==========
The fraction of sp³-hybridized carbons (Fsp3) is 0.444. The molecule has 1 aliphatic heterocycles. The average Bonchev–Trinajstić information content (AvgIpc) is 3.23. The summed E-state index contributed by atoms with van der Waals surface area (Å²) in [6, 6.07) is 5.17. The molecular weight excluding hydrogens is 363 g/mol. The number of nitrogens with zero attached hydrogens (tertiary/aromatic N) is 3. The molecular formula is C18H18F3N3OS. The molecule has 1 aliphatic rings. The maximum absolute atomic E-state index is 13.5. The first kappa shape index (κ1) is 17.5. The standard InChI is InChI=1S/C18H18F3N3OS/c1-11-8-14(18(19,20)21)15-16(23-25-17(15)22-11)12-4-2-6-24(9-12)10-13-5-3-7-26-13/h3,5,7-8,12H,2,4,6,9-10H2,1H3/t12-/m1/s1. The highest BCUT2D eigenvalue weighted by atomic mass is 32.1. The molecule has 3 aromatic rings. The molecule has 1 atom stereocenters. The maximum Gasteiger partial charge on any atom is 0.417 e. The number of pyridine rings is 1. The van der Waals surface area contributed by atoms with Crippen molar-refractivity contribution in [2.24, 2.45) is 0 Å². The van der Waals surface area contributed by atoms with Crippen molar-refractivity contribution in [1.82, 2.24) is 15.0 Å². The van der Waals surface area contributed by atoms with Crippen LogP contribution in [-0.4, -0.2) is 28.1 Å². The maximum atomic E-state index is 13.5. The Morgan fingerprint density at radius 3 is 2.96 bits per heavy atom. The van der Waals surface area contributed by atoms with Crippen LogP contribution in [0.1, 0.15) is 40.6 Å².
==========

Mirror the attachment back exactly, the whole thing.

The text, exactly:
The fraction of sp³-hybridized carbons (Fsp3) is 0.444. The molecule has 1 aliphatic heterocycles. The average Bonchev–Trinajstić information content (AvgIpc) is 3.23. The summed E-state index contributed by atoms with van der Waals surface area (Å²) in [6, 6.07) is 5.17. The molecular weight excluding hydrogens is 363 g/mol. The number of nitrogens with zero attached hydrogens (tertiary/aromatic N) is 3. The molecular formula is C18H18F3N3OS. The molecule has 1 aliphatic rings. The maximum absolute atomic E-state index is 13.5. The first kappa shape index (κ1) is 17.5. The standard InChI is InChI=1S/C18H18F3N3OS/c1-11-8-14(18(19,20)21)15-16(23-25-17(15)22-11)12-4-2-6-24(9-12)10-13-5-3-7-26-13/h3,5,7-8,12H,2,4,6,9-10H2,1H3/t12-/m1/s1. The highest BCUT2D eigenvalue weighted by atomic mass is 32.1. The molecule has 3 aromatic rings. The molecule has 1 atom stereocenters. The maximum Gasteiger partial charge on any atom is 0.417 e. The number of pyridine rings is 1. The van der Waals surface area contributed by atoms with Crippen molar-refractivity contribution in [2.24, 2.45) is 0 Å². The van der Waals surface area contributed by atoms with Crippen molar-refractivity contribution in [1.82, 2.24) is 15.0 Å². The van der Waals surface area contributed by atoms with Crippen LogP contribution in [-0.4, -0.2) is 28.1 Å². The maximum atomic E-state index is 13.5. The Morgan fingerprint density at radius 3 is 2.96 bits per heavy atom. The van der Waals surface area contributed by atoms with Crippen LogP contribution in [0.1, 0.15) is 40.6 Å².